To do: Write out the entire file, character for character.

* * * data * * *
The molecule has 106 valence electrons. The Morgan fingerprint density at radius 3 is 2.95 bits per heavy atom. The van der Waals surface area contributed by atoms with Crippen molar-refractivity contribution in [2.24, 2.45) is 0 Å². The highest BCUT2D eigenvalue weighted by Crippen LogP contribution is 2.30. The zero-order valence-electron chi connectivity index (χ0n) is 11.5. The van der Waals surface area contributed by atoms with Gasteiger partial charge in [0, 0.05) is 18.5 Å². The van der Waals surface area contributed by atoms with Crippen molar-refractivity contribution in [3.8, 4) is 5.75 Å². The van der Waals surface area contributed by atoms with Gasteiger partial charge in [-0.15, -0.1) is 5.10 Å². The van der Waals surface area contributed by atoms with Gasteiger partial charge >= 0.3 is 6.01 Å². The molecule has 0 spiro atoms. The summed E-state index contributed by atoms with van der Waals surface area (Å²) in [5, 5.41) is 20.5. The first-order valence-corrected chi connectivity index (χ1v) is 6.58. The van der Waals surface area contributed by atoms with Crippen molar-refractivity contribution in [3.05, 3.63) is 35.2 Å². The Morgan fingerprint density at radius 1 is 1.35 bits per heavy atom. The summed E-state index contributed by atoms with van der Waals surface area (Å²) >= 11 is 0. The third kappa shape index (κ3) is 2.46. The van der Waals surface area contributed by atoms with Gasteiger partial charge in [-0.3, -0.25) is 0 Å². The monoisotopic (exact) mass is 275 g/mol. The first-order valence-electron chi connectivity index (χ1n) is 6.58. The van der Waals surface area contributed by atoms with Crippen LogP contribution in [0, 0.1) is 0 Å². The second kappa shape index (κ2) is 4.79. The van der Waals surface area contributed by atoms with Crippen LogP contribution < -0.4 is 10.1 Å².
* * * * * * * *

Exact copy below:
The molecule has 106 valence electrons. The Morgan fingerprint density at radius 3 is 2.95 bits per heavy atom. The van der Waals surface area contributed by atoms with Crippen molar-refractivity contribution in [2.24, 2.45) is 0 Å². The highest BCUT2D eigenvalue weighted by Crippen LogP contribution is 2.30. The zero-order valence-electron chi connectivity index (χ0n) is 11.5. The van der Waals surface area contributed by atoms with Gasteiger partial charge in [0, 0.05) is 18.5 Å². The van der Waals surface area contributed by atoms with Crippen molar-refractivity contribution in [3.8, 4) is 5.75 Å². The van der Waals surface area contributed by atoms with Gasteiger partial charge in [-0.15, -0.1) is 5.10 Å². The van der Waals surface area contributed by atoms with Gasteiger partial charge >= 0.3 is 6.01 Å². The molecule has 0 spiro atoms. The summed E-state index contributed by atoms with van der Waals surface area (Å²) in [5, 5.41) is 20.5. The first-order valence-corrected chi connectivity index (χ1v) is 6.58. The van der Waals surface area contributed by atoms with Crippen molar-refractivity contribution in [3.05, 3.63) is 35.2 Å². The Morgan fingerprint density at radius 1 is 1.35 bits per heavy atom. The summed E-state index contributed by atoms with van der Waals surface area (Å²) >= 11 is 0. The third kappa shape index (κ3) is 2.46. The van der Waals surface area contributed by atoms with Gasteiger partial charge in [-0.3, -0.25) is 0 Å². The monoisotopic (exact) mass is 275 g/mol. The first-order valence-electron chi connectivity index (χ1n) is 6.58. The van der Waals surface area contributed by atoms with Crippen LogP contribution in [0, 0.1) is 0 Å². The second kappa shape index (κ2) is 4.79. The van der Waals surface area contributed by atoms with Crippen LogP contribution < -0.4 is 10.1 Å².